May 4—They slipped out of camp silently in the darkness, like the juniper
smoke that drifts skyward from nearby burning altars, disappearing into the
Khumbu Icefall for what we think will be the last time this year. After nearly
a year of putting together this project on Everest, the thought of sending our
climbers off for the last time onto the mountain is at once frightening and
overwhelming. David Breashears, Jangbu Sherpa, Pete Athans, Ed Viesturs, and
Dave Carter left Base Camp this morning at 5:00 am for their summit attempt on
In the twilight, they slipped through the Icefall and climbed past Camp I
directly up to Camp II, known as Advance Base Camp. They will all be climbing
together for the summit attempt, along with New Zealand expedition leader Guy
Cotter, Tashi Tenzing (Tenzing Norgay's grandson), and Finnish climber Veikka
Gustafsson, who is climbing Everest this year without the aid of supplemental
It was hard to let them out of our grips, knowing the dangers of what lay
ahead. Still, this is undoubtedly the strongest team of climbers on Everest
this year, with 15 successful summits of Everest between them: (Ed Viesturs
four times, Pete Athans four times, David Breashears three times, Guy Cotter
two times, Jangbu Sherpa once, and Veikka Gustafsson once). As they moved off
into the blue ice pinnacles of the Icefall, crossing a frozen pond in the early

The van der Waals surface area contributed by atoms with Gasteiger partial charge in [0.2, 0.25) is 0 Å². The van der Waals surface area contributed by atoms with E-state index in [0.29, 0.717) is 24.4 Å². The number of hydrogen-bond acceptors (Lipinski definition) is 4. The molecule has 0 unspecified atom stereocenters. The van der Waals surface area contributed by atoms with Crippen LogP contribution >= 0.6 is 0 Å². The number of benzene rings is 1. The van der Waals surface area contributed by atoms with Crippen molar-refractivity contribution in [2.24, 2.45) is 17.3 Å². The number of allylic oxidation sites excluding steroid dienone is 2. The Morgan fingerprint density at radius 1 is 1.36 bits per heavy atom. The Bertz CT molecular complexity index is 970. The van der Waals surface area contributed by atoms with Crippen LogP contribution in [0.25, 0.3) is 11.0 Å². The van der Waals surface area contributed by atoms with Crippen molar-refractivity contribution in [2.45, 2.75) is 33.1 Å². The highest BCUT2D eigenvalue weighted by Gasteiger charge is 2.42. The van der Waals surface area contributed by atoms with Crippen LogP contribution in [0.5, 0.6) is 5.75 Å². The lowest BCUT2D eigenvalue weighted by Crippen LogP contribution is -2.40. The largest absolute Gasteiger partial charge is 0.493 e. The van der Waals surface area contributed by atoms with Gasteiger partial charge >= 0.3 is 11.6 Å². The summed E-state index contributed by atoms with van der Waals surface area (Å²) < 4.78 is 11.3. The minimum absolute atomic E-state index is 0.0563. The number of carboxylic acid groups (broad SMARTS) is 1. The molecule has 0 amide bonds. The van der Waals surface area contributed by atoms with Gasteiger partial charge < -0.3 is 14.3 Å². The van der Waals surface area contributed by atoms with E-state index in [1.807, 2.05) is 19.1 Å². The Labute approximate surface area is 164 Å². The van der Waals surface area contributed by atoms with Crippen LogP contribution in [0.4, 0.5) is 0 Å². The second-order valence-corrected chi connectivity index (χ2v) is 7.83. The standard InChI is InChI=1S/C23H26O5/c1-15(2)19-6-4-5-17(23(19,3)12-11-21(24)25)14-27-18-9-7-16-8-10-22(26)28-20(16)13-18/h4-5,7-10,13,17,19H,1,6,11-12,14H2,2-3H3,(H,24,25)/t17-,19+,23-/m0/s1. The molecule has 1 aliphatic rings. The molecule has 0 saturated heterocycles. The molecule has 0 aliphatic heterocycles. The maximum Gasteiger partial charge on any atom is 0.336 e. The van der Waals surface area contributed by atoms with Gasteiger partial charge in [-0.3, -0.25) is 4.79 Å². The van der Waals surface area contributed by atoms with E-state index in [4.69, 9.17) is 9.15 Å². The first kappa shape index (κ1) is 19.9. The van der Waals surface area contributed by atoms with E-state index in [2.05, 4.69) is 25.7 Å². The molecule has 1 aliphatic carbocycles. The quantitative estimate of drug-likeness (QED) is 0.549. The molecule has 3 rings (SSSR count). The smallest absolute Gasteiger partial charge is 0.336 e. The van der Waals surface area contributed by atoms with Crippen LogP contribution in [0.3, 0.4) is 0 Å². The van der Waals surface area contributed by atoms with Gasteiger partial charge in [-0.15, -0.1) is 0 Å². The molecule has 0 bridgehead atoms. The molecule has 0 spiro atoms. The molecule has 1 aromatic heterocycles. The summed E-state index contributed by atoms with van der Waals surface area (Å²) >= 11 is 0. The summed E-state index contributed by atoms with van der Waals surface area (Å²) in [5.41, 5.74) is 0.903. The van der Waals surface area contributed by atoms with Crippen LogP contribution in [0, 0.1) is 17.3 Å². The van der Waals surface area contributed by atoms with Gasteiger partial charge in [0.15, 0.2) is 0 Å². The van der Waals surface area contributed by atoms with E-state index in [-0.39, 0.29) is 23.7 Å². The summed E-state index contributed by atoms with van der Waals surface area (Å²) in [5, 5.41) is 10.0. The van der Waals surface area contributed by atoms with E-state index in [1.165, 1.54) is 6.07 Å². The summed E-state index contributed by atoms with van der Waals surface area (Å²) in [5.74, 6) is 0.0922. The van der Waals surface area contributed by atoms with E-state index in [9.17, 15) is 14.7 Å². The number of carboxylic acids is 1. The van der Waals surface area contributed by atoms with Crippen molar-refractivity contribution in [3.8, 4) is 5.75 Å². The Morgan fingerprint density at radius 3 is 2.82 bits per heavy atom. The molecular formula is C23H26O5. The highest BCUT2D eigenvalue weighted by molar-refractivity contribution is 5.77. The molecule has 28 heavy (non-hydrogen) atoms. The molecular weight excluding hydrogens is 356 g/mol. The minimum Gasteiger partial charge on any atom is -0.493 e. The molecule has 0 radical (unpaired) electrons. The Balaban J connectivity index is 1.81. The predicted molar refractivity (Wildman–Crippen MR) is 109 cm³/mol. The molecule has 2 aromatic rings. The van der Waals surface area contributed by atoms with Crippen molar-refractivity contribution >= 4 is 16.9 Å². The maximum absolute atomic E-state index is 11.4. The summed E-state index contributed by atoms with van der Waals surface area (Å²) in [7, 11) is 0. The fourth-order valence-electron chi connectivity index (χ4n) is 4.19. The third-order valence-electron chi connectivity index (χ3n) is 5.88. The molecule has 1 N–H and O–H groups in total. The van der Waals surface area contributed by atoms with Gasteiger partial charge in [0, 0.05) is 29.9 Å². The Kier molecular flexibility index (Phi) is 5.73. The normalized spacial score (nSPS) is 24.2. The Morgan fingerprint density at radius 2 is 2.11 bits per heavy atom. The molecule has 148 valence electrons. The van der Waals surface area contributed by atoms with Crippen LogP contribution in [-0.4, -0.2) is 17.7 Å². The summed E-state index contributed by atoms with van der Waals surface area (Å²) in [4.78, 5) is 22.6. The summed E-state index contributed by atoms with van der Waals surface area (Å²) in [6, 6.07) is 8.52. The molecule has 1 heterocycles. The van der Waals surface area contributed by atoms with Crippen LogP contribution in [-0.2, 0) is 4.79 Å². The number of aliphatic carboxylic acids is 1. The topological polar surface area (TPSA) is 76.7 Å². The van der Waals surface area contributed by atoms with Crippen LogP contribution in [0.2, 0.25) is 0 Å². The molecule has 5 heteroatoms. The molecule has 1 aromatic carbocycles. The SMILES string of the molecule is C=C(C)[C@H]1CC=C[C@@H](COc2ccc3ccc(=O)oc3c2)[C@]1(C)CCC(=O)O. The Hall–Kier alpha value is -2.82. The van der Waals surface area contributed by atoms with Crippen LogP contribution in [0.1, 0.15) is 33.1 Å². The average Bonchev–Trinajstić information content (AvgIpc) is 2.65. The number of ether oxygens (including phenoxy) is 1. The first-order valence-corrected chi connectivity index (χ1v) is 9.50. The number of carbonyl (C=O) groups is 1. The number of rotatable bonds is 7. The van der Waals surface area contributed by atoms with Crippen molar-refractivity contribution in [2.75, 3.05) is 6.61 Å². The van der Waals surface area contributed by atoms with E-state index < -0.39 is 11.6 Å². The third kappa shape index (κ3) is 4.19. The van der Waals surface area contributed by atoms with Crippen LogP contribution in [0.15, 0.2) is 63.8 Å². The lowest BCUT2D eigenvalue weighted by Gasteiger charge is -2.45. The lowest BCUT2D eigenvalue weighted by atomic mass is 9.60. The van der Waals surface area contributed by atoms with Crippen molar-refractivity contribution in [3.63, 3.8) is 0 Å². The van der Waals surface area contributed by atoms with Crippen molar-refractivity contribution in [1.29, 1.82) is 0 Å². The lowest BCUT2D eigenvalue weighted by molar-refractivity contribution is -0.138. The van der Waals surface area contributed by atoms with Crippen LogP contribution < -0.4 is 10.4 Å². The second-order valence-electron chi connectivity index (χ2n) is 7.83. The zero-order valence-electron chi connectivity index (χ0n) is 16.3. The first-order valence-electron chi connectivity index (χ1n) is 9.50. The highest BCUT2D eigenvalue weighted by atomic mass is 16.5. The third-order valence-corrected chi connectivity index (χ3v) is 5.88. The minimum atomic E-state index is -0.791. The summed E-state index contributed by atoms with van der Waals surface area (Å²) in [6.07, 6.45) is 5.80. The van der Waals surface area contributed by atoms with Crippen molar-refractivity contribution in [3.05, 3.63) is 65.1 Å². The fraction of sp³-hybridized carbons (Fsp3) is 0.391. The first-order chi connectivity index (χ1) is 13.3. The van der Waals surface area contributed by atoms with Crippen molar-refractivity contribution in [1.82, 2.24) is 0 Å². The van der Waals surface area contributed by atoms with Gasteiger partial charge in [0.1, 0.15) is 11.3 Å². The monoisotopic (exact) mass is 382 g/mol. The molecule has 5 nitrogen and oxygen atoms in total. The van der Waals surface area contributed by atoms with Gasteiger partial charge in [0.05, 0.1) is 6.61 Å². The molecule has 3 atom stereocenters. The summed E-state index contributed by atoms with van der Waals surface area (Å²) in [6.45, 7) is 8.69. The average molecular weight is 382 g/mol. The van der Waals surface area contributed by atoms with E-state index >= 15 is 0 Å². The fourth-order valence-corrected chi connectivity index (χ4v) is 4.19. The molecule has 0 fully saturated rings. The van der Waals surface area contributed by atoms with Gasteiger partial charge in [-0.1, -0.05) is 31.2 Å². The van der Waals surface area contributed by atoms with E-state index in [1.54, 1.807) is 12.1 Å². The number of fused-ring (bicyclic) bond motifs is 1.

morning light, all were in good spirits and ready to get up on the mountain.
Little did they know they would be coming back down in a week's time without
having had a chance to try for the summit.
For the NOVA documentary we filmed the climbers putting on their crampons at
the base of the Icefall amidst blue ice pinnacles standing stately before the
small ice pond crossing. The blues of the ice matched the early morning sky in
a scene that had just enough light for the 16mm camera to make out the bright
colors of the climbers' double boots, gators and shell jackets. First light
hit the top of Pumori with an orange glow that lit up the climbers' faces—just enough for our high speed film to register their features.
Within three-quarters of an hour they were tiny dots on the jumbled glacial
horizon that stretches up toward the top of the Icefall. Watching them climb
higher toward Camp I was difficult for us; we believe that this will be the
last we see of them before they head into the thin air above Camp IV, where we
will be conducting neuro-behavioral tests on them with and without oxygen. The
climbers will take regular pulse oximeter readings, measuring their pulse rate
and the oxygen level in their blood, and report back to us at Base Camp.
Expedition doctor Howard Donner will be maintaining close communication with
them as they move to ever higher altitudes.